Today’s Headlines

  • Man on Bike Hit By Driver, Fracturing Back, at MLK and Crossover Drives in GG Park (Appeal)
  • Area Q Residential Parking Permit Zone Now Enforced (Hoodline)
  • More on Supervisor Avalos’ Plans to Introduce “Bike Yield Law” Today (SF Examiner)
  • Fire Crews Rescue Driver Who Went Over Cliff, Taking Down Power Lines, at Land’s End (CBS)
  • Two Cars Hit By Objects, Likely Beer Bottles, on Hwy 280 in SF (NBC)
  • “Chariot” Updates Shuttle App With Real-Time Arrival Info and Seat Reservation (Venture Beat)
  • Caltrain’s GoPass Employer Program a Large Contributor to Record High Ridership (Biz Times)
  • Oakland Gets $4.6M Grant for 20th Street Redesign From Caltrans ATP Program (GJEL)
  • Oakland Pays $25,000 in Settlements for Former Mayor Quan’s Car Crash (SFBay)
  • Oakland Residents Rally to Oppose Freight Terminal for Coal Shipment (CBS, SFBay, EB Express)
  • San Mateo Co. Senator Says Transpo Sales Tax Hike Impossible Without Bill (Daily Journal)
  • San Jose’s Lincoln Ave Road Diet Expansion on Wednesday City Council Agenda (Cyclelicious)
  • Motorcyclist Dead After Crash With Two Big-Rigs and Car on Hwy 680 in San Ramon (CBS)

More headlines at Streetsblog USA

  • murphstahoe

    #Livermore: One person killed by car that smashed into gym. More here and on TV at 11am Photo via @LivermorePolice pic.twitter.com/7ZXNuUmpAv— Kris Sanchez (@KrisNBC) September 22, 2015

  • CamBam415

    Here is more info…
    http://www.sfgate.com/news/article/Several-injured-when-car-drives-into-Livermore-gym-6521678.php

    1. Driver was 80 yrs old and confused the gas & brake
    2. Driver was not cited… ugh.

    Incidentally, how does the driver make it that far into the building before stopping? S/he drive half way through the building lobby.

  • murphstahoe

    Self driving cars.

    There are plenty of people who are naysayers now, but incidents like this will tip the scales once the demonstrations can get even small amounts of adoption. The problem that stops rapid adoption of technological change is the fear of change – which is most prevalent among older people. The most successful changes are those which have huge very observable benefits for older populations.

    At the very least one wonders if motor vehicles can have much simpler technology that stops acceleration once you crash into something.

  • I think we’ll see self-driving taxis in dense urban areas first. And it will be the Millennials who will take them first, but it seems to me seniors might like them, too. What do people not like about cabs now? They tend to be dirty, you never know if they’re coming, they are difficult to hail, they take too long to show up, the cab driver might be nasty, the cab driver might try to rip you off, the cab driver might drive like a maniac, and they are expensive. Uber-type services solve some of these problems, but self-driving taxis would solve most (and especially might drop costs.) If we could just get seniors to relinquish car keys for autonomous taxis + transit we would all be far ahead.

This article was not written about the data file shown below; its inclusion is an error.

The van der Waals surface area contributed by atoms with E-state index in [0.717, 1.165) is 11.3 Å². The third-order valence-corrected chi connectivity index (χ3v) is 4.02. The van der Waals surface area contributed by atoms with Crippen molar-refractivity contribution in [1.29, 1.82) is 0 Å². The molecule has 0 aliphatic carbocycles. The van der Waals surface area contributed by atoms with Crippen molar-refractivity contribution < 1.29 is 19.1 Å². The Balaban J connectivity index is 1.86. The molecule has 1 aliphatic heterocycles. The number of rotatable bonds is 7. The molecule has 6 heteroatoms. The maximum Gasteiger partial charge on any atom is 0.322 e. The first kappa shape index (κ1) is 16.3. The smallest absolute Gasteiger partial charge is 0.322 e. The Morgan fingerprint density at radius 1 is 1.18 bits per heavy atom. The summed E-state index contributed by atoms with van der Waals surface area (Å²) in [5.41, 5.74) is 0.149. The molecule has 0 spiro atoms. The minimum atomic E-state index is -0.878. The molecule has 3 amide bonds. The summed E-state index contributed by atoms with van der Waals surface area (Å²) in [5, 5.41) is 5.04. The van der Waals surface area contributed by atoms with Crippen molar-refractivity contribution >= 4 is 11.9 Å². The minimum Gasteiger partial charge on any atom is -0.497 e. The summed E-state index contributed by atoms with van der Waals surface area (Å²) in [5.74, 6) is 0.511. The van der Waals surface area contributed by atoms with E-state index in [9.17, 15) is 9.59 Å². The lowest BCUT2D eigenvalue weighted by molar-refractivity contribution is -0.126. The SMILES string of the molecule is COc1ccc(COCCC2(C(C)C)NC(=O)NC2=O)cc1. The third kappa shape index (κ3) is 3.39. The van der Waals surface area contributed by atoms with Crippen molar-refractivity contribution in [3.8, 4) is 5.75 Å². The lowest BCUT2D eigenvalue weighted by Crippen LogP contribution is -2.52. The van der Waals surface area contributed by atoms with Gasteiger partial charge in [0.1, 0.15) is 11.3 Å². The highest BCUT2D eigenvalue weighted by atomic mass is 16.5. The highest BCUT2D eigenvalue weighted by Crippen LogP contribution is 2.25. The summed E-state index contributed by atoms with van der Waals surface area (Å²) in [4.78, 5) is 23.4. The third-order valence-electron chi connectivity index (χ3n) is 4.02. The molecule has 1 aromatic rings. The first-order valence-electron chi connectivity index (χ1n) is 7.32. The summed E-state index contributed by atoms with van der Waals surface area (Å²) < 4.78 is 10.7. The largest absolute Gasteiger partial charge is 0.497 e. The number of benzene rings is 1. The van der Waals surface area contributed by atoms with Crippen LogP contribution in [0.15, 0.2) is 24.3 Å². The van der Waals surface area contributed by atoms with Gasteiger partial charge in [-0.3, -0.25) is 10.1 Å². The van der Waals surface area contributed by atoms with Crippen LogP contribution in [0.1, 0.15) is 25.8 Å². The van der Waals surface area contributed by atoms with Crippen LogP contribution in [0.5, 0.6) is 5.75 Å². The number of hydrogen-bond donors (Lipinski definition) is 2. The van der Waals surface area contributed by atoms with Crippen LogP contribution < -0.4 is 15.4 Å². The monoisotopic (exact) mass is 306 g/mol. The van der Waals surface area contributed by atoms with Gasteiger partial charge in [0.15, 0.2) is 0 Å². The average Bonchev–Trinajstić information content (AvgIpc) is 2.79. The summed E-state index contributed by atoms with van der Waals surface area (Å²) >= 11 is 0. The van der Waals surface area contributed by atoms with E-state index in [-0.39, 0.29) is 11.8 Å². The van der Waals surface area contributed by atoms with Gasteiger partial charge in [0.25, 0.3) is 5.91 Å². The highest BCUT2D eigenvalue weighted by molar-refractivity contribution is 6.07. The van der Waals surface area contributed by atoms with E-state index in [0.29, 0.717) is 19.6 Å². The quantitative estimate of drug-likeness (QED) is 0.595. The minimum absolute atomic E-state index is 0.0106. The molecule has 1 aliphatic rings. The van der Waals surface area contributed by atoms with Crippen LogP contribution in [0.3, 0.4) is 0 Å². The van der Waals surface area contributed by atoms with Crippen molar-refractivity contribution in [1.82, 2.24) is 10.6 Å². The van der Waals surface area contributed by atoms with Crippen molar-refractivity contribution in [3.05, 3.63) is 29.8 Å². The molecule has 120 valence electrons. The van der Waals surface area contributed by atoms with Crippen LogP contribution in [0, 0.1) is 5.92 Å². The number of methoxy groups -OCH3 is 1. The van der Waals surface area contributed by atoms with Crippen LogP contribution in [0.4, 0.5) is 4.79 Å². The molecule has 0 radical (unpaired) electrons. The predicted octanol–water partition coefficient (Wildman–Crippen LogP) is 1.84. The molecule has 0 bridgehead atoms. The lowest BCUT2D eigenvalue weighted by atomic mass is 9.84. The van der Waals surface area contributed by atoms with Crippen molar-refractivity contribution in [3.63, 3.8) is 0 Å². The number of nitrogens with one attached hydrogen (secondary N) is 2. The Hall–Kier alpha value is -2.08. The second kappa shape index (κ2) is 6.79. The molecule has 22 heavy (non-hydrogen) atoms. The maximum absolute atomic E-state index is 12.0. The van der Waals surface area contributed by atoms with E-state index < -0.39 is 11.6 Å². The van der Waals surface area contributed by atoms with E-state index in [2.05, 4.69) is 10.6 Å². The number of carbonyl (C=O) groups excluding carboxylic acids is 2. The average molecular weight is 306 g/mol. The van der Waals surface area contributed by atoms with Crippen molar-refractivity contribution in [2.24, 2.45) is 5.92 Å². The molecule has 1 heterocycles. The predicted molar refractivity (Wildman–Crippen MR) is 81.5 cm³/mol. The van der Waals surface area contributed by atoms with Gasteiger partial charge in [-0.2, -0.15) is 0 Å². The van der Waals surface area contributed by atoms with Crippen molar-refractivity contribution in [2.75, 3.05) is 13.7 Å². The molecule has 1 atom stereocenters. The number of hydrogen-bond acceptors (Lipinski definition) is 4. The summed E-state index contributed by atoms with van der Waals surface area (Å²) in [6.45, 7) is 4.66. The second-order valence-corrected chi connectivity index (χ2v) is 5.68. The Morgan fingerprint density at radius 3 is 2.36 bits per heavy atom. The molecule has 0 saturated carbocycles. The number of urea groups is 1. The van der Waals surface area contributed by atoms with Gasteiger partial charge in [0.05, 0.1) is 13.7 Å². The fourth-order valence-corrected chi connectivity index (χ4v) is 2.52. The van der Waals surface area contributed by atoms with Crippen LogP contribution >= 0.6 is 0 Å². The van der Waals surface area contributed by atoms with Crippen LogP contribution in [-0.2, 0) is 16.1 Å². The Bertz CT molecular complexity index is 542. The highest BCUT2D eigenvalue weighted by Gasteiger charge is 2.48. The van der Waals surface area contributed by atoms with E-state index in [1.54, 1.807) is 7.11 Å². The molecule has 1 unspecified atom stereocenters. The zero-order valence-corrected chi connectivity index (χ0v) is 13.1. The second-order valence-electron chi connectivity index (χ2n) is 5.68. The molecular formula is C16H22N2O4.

It wouldn’t be hard to program a car to limit the rate of acceleration on low/medium speed streets and probably (via cameras) even limit or cancel acceleration if an object were closer than X feet ahead. Not that most people would like ceding this kind of control.

  • Darksoul SF

    Nice way to introduce a law (to allow bikers to run stop signs) that will cause unsafe environment . There should be vote by the public for this law

  • Andy Chow

    There’s no need for self driving cars. What it can prevent this is smarter cars that prevent people from making such mistakes, but does not require a whole new way to operate the vehicle, or a whole new way to identify the destination.

  • Andy Chow

    You think that a non-supervised vehicle will be cleaner than a supervised vehicle like taxis? Human supervision help keep people’s behavior in check. I strongly disagree with the notion that automation and elimination of labor is all good.

    Supermarkets now have self checkouts, but must be supervised and mostly used by people who buy few items. People who buy many items are still faster with traditional checkouts.

  • murphstahoe

    There’s no need for cars, period. There is no need for smart phones. But we like them and want them. Self driving cars will be light years better than non-self driving cars.

  • murphstahoe

    Andy, I understand your inability to look 10 years in the future because you are so focused on 1 year in the past. That’s human nature.

    Driver? Just put a camera in the car. A remote operator can monitor a dozen or more cars. Intrusive? How is that more intrusive than an actual person? But what do we do when someone starts messing up the car? Have the car drive directly to the police station. QED. And frankly, it’s probably a net win to have a few cars get made dirty than have a few cab drivers killed. Or have a few cab drivers rape a passenger.

  • Andy Chow

    You think driving is a chore that it can be done away with. But i think that a lot of people like driving in general. If it is a safety device that generally doesn’t take away the control from drivers, I think it will be well adopted. But if it is a device that you have to ask the computer for permission in every instance, people will frown upon.

    Cars have automatic transmission for decades, yet many drivers who have been trained to drive stick shift prefer stick shift at least on certain vehicles.

  • Andy Chow

    Ipod is 15 years old now, but there’s still over the air radio and vinyl records.

    Why do we still have tellers in banks when there are ATMs, especially it is easier to rob a bank teller than rob an ATM?

    By the way, people are soiling on the streets because there are few if any public restrooms. The reason that there are few public restrooms because there’s labor cost (that aren’t directly recovered) required to operate the restrooms. Don’t we already have the technology to automate the restrooms? If so why don’t we see more of them?